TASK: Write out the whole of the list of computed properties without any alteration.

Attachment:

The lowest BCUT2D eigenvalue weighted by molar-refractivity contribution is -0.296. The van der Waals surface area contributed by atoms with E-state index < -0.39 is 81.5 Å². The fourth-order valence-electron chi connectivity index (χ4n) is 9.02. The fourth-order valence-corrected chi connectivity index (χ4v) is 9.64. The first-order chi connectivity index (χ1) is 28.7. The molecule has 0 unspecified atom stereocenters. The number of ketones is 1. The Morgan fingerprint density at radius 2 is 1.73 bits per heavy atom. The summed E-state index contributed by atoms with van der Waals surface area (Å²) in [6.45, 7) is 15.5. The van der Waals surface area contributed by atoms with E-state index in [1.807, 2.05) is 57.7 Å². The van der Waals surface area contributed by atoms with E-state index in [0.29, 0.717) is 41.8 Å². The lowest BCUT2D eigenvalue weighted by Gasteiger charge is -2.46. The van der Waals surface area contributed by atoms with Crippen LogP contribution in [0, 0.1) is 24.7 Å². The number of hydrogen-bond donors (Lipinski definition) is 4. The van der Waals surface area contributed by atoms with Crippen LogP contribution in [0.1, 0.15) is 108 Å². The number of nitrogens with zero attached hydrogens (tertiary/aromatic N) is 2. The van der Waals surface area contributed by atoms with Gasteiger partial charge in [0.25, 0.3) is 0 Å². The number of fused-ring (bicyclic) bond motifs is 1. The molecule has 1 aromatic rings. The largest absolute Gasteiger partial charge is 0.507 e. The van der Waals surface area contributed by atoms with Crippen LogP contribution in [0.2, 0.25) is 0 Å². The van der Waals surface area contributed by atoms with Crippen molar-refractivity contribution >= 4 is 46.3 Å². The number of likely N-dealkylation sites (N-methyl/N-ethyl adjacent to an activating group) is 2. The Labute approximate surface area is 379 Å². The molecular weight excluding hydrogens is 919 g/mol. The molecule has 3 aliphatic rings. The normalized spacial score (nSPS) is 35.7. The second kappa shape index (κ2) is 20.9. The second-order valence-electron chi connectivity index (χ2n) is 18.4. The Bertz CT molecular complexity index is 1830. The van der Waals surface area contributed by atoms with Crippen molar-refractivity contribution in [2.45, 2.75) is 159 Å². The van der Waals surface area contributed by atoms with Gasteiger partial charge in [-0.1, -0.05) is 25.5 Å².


The lowest BCUT2D eigenvalue weighted by molar-refractivity contribution is -0.296. The van der Waals surface area contributed by atoms with E-state index < -0.39 is 81.5 Å². The fourth-order valence-electron chi connectivity index (χ4n) is 9.02. The fourth-order valence-corrected chi connectivity index (χ4v) is 9.64. The first-order chi connectivity index (χ1) is 28.7. The molecule has 0 unspecified atom stereocenters. The number of ketones is 1. The Morgan fingerprint density at radius 2 is 1.73 bits per heavy atom. The summed E-state index contributed by atoms with van der Waals surface area (Å²) in [6.45, 7) is 15.5. The van der Waals surface area contributed by atoms with E-state index in [1.807, 2.05) is 57.7 Å². The van der Waals surface area contributed by atoms with E-state index in [0.29, 0.717) is 41.8 Å². The lowest BCUT2D eigenvalue weighted by Gasteiger charge is -2.46. The van der Waals surface area contributed by atoms with Crippen LogP contribution in [0, 0.1) is 24.7 Å². The number of hydrogen-bond donors (Lipinski definition) is 4. The van der Waals surface area contributed by atoms with Crippen LogP contribution in [0.1, 0.15) is 108 Å². The number of nitrogens with zero attached hydrogens (tertiary/aromatic N) is 2. The van der Waals surface area contributed by atoms with Gasteiger partial charge in [0.25, 0.3) is 0 Å². The number of fused-ring (bicyclic) bond motifs is 1. The molecule has 1 aromatic rings. The largest absolute Gasteiger partial charge is 0.507 e. The van der Waals surface area contributed by atoms with Crippen LogP contribution in [0.2, 0.25) is 0 Å². The van der Waals surface area contributed by atoms with Crippen molar-refractivity contribution >= 4 is 46.3 Å². The number of likely N-dealkylation sites (N-methyl/N-ethyl adjacent to an activating group) is 2. The Labute approximate surface area is 379 Å². The molecular weight excluding hydrogens is 919 g/mol. The molecule has 3 aliphatic rings. The normalized spacial score (nSPS) is 35.7. The second kappa shape index (κ2) is 20.9. The second-order valence-electron chi connectivity index (χ2n) is 18.4. The Bertz CT molecular complexity index is 1830. The van der Waals surface area contributed by atoms with Crippen molar-refractivity contribution in [2.45, 2.75) is 159 Å². The van der Waals surface area contributed by atoms with Gasteiger partial charge in [-0.1, -0.05) is 25.5 Å².